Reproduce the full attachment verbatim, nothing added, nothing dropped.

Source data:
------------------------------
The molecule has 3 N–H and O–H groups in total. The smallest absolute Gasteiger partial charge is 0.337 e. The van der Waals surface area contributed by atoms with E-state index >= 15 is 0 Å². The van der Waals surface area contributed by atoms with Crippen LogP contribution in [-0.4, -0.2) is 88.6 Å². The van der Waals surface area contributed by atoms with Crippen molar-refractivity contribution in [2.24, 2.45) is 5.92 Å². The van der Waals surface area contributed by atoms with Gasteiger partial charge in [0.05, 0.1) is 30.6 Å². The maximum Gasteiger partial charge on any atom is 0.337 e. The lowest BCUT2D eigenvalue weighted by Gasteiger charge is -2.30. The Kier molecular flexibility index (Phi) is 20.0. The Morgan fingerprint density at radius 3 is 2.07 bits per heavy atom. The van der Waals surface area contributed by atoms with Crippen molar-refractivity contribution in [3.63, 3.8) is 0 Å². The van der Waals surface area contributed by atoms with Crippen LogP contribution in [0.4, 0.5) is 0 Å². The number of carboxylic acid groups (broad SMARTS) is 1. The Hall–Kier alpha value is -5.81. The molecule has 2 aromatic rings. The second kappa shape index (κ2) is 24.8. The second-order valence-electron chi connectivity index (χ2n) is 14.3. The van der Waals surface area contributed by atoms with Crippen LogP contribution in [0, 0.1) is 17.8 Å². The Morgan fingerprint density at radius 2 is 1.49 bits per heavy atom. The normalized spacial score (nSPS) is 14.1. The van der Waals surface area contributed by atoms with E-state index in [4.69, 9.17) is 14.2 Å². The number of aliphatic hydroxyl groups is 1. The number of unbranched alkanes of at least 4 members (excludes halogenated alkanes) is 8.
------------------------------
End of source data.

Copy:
The molecule has 3 N–H and O–H groups in total. The smallest absolute Gasteiger partial charge is 0.337 e. The van der Waals surface area contributed by atoms with E-state index >= 15 is 0 Å². The van der Waals surface area contributed by atoms with Crippen LogP contribution in [-0.4, -0.2) is 88.6 Å². The van der Waals surface area contributed by atoms with Crippen molar-refractivity contribution in [2.24, 2.45) is 5.92 Å². The van der Waals surface area contributed by atoms with Gasteiger partial charge in [0.05, 0.1) is 30.6 Å². The maximum Gasteiger partial charge on any atom is 0.337 e. The lowest BCUT2D eigenvalue weighted by Gasteiger charge is -2.30. The Kier molecular flexibility index (Phi) is 20.0. The Morgan fingerprint density at radius 3 is 2.07 bits per heavy atom. The van der Waals surface area contributed by atoms with Crippen molar-refractivity contribution in [3.63, 3.8) is 0 Å². The van der Waals surface area contributed by atoms with Crippen LogP contribution in [0.4, 0.5) is 0 Å². The number of carboxylic acid groups (broad SMARTS) is 1. The Hall–Kier alpha value is -5.81. The molecule has 2 aromatic rings. The second kappa shape index (κ2) is 24.8. The second-order valence-electron chi connectivity index (χ2n) is 14.3. The van der Waals surface area contributed by atoms with Crippen LogP contribution in [0, 0.1) is 17.8 Å². The Morgan fingerprint density at radius 2 is 1.49 bits per heavy atom. The normalized spacial score (nSPS) is 14.1. The van der Waals surface area contributed by atoms with E-state index in [4.69, 9.17) is 14.2 Å². The number of aliphatic hydroxyl groups is 1. The number of unbranched alkanes of at least 4 members (excludes halogenated alkanes) is 8.